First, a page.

For the Love of Russia

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The invasion will continue. I see no signs that Putin is about to relent.
The mounting number of dead and maimed, the growing destruction in Ukraine, will not stop him.
In his obstinacy – his unremitting cruelty – he is telling us that the West no longer matters to him.
He is counting on China for support. And on all those other countries that have chosen to side with them.
Putin’s actions are making clear the division in our world. On the one side China-Russia and their followers, on the other the West.
Meanwhile, shortages will worsen, inflation will increase while economic growth will likely decrease. For now.
But there’s always room for the unexpected.

Here’s Putin in his bunker on Sunday afternoon.
Just the day before he addressed a stadium filled with his supporters. He spoke to them for five minutes and reminded them of the absolute necessity of invading Ukraine. That nation was threatening all Russians. He was forced to act.
He is sitting at his desk. On the wall in front is an array of video monitors tracking the progress of the war. A bank of multi colored phones lies within easy reach.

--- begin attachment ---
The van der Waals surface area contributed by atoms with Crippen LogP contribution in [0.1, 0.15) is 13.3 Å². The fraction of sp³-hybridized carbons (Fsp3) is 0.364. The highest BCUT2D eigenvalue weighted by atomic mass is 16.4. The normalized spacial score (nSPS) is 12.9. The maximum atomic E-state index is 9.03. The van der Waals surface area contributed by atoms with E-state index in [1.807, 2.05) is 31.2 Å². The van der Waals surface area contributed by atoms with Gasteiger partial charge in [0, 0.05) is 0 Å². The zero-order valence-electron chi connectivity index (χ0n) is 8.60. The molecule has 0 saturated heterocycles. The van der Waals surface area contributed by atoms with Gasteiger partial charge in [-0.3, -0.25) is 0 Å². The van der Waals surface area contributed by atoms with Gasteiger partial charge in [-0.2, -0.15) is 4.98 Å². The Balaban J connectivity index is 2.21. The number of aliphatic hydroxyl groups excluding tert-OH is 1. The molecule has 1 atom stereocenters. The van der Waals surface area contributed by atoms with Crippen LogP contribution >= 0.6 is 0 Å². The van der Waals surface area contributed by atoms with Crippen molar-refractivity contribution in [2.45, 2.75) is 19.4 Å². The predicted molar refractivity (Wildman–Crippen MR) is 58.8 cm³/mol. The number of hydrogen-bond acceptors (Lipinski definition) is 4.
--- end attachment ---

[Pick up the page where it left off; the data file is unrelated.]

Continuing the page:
On one of the screens the image of President Zelensky appears. It is a clip of Zelensky’s address to the British parliament a few days earlier. The audio is muted. Putin has replayed it several times already.

‘To be or not to be, he told them. What a joke. This man, this… nothing… that’s what he is, nothing at all, believes he can defy me. But I will squash him. No, not that… that’s too easy.
Instead, once I capture him, I will put him on trial for genocide against the Russian speaking people of Ukraine, and for being a Nazi. He says he’s Jewish, but I know he’s a Nazi.
How dare that man become a symbol of bravery while I, me, yes, Vladimir Putin, after all I’ve done, become a symbol of cruelty to the world. But it’s all disinformation. All of it. I am right, everyone else is wrong.
And I will kill, kill, kill until all of Ukraine is mine. Every corner of it.
Biden calls me a war criminal. What does he know.
I will join with China and together we’ll crush America.
But first… yes, first… I must have all of Ukraine, dead or alive. I don’t care.
My troops are now advancing again. And I’m firing more and more missiles, to destroy their towns and schools and hospitals. Everything that stands.
He wants to talk, says Zelensky. But there’s nothing to talk. I’ve already made it clear that I need total surrender. Everything.
And if he doesn’t surrender… if my army is not enough… then I’ll drop a bomb on Kyiv. A big, fat, nuclear bomb… and I’ll flatten that city. And I’ll demand an immediate unconditional surrender or I’ll drop a second nuclear bomb, on Lviv.
And Russians will love me… and the Chinese too… yes… they all will. And we’ll start all over again in Ukraine. Like the Japanese did. In fact, I’ll help write their new constitution’.